What if the world’s worst serial killer…was your dad?
Jasper “Jazz” Dent is a likable teenager. A charmer, one might say.
But he’s also the son of the world’s most infamous serial killer, and for Dear Old Dad, Take Your Son to Work Day was year-round. Jazz has witnessed crime scenes the way cops wish they could—from the criminal’s point of view.
And now bodies are piling up in Lobo’s Nod.
In an effort to clear his name, Jazz joins the police in a hunt for a new serial killer. But Jazz has a secret—could he be more like his father than anyone knows?
Jasper (Jazz) Dent, the protagonist in Barry Lyga’s I Hunt Killers is the son of Billy Dent, the infamous serial killer. His father’s idea of “take your kid to work day” was to make his son help him clean up evidence, and like a teenage Dexter, Jazz has killing in his blood.
With his father incarcerated, he lives with his insane paternal grandmother. His mother has disappeared a few years back and Jazz is convinced Billy killed her, but when he has disturbing dreams of his father coaching him on killing, Jazz begins to fear that he’s destined to become a serial killer like his dad.
No one believes Jasper Dent when he tells the Police that a new serial killer is at large in Lobo’s Nod. The last time a murder happened was two years ago, right before Jazz’s dad was locked up in a high-security jail out of town. But Jazz knows his dad’s ever-morphing “signature” and has tracked Billy’s every single “masterpiece” from memory and newspapers. So Jazz takes it upon himself to use his twisted childhood for good, to catch the killer, and to prove to the world–and more importantly himself–that his father and upbringing doesn’t condemn him to being the next great serial killer.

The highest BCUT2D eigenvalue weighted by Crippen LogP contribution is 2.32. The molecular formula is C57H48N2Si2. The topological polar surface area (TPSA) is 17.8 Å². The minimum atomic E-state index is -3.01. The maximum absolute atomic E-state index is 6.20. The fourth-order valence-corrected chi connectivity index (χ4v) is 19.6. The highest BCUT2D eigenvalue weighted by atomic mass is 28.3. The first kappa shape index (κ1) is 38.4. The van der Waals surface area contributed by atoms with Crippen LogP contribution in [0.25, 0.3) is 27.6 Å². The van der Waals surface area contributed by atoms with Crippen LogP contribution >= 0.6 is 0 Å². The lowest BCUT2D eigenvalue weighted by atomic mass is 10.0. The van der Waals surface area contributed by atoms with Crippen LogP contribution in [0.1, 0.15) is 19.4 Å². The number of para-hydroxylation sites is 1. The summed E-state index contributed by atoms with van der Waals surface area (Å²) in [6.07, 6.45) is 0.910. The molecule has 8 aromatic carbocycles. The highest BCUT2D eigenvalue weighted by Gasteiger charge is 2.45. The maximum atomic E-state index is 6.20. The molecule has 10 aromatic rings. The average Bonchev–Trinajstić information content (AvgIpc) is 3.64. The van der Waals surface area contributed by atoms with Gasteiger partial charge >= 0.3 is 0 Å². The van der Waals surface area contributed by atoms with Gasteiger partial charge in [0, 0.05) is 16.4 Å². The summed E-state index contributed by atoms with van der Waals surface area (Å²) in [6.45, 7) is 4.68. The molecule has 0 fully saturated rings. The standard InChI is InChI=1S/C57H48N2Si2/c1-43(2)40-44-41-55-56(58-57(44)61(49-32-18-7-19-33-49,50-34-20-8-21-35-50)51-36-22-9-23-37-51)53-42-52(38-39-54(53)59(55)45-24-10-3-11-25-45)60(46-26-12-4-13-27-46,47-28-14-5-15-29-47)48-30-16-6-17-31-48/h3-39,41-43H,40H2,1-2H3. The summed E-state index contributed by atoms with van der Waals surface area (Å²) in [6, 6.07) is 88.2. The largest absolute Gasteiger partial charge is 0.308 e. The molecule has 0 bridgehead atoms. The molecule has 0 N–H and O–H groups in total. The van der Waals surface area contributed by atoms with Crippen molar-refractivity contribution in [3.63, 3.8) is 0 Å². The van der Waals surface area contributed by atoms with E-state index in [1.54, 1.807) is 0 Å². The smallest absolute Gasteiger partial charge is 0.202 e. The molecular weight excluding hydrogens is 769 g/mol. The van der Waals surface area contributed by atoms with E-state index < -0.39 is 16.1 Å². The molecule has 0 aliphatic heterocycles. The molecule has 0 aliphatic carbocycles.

The story is a rather quick read, but the style feels all but rushed. In fact, Lyga takes his time fleshing out the details of the crime scenes of Billy’s past victims and the new crop of killings as Jazz compares the two in an attempt to predict who the next victim will be. The author immediately draws the reader in with a colorful cast of distinct characters, witty remarks, and of course: suspense. Jazz’s hyper-alert mind and extensive knowledge of criminology and forensics may remind the reader of a Sherlock Holmes adventure (sidenote: I love the BBC Sherlock series. It’s free on Netflix, everyone should watch it!).
While this novel is considered Young Adult Fiction, there are some semi-graphic descriptions of torture, so be forewarned. I highly recommend this book.